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‘Welcoming The Other’ Event To Discuss Negative Rhetoric Surrounding Immigrants And Refugees

A mass shooting at the Tree of Life Synagogue in Pittsburgh shook the nation to its core in October. In response, Penn State is attempting to raise awareness of the dangers of hate-filled speech through community event “Welcoming the Other,” slated for 7 p.m. Wednesday, March 27 in the Katz Law Building’s Sutliff Auditorium.

In light of the recent tragedy, Penn State faculty and administrators will speak about the importance of immigrant and refugee acceptance. The event is meant to ignite dialogue about hateful rhetoric and violence against immigrant and refugee groups.

President Eric Barron, along with a multitude of advocacy speakers, will extend their knowledge, expertise, and experience on the subject. Rabbi David Ostrich, a lecturer in Jewish Studies, A.K. Sandoval-Strausz, the director of the Penn State Latino/a Studies Program, Shoba Sivaprasad Wadhia, the Samuel Weiss Faculty Scholar at the Penn State School of Law and founder of the Center for Immigrants’ Rights Clinic, and moderator Aaron Kaufman, executive director of Penn State Hillel, will all speak at the event.

“I thought we needed to remind ourselves who we are as a community and a nation, to reaffirm our responsibilities to each other, to more actively stand up for each other,” Sandoval-Strausz said in a release.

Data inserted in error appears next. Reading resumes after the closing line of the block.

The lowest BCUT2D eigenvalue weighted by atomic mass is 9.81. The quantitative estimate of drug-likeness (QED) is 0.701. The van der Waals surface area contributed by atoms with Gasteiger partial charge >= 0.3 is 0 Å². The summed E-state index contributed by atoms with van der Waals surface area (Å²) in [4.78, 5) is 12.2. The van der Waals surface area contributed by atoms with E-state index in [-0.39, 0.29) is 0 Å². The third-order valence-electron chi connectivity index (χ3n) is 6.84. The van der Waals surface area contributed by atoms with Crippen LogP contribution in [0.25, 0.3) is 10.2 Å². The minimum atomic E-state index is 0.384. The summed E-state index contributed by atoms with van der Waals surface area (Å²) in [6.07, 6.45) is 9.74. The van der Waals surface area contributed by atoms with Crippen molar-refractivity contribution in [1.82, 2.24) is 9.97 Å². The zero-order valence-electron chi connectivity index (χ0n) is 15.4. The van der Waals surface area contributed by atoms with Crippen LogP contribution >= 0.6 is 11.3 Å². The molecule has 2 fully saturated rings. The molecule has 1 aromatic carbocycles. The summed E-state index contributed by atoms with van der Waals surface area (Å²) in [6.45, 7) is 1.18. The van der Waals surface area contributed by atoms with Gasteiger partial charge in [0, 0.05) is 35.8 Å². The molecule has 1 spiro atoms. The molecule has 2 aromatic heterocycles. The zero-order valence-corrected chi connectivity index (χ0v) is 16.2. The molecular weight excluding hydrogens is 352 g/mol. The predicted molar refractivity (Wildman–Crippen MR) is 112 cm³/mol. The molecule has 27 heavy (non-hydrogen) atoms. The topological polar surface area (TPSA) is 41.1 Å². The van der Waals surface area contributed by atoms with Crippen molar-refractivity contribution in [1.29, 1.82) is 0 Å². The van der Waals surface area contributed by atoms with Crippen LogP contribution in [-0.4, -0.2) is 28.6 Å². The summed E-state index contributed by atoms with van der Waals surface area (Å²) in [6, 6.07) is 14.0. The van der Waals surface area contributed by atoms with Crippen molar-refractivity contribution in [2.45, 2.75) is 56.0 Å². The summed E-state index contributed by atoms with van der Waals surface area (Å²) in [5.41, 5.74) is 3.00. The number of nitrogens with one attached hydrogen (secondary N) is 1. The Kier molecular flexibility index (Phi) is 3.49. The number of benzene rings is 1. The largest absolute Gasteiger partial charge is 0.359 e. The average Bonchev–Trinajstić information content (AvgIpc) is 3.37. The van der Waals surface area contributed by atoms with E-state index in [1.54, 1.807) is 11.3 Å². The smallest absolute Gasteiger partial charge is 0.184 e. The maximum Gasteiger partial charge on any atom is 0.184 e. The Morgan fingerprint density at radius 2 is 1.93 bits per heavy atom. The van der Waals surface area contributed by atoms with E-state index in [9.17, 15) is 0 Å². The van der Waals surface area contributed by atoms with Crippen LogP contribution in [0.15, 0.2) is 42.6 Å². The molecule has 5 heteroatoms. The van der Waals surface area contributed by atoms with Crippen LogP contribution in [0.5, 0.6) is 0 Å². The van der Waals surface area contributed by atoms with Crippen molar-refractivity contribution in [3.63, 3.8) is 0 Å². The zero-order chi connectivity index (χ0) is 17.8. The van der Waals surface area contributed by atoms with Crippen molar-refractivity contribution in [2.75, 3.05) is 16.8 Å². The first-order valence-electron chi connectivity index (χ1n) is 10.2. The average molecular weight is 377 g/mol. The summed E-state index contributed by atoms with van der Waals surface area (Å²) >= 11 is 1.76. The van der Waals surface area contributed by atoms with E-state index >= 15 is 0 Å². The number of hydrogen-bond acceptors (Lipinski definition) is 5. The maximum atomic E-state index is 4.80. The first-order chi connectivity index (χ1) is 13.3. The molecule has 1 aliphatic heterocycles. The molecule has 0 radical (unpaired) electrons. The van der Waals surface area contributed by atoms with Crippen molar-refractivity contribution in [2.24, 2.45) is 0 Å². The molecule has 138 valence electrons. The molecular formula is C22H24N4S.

Sandoval-Strausz highlighted the shooter’s campaign against migrants leading up to the attack on the synagogue, as well as the shooter’s decision to attack the synagogue because its members had been accepting refugees. At a time when questions regarding immigration and refugee matters have become such a contentious topic, it becomes the responsibility of the community to make sure tragedies like the Tree of Life Synagogue attack never happen again.

“Immigration is both divisive and widely misunderstood,” Wadhia said in a release. “In the last two years, changing immigration law and policy have had a profound impact on immigrants and the communities they live in. I hope this event fosters understanding about immigration and a shared responsibility for inclusion moving forward.”

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About the Author

Chloe Elizabeth Paul

Chloe is a junior from (the city with the best reputation, in all aspects) Cleveland, OH. Studying psychology and political science, she also loves to find the tea on the happenings of State College to let the people know what's new. Always on the go, she's very open to generous Starbucks donations (iced lattes with skim)! If you ever have something cool and newsworthy to share, feel free to reach her at [email protected]


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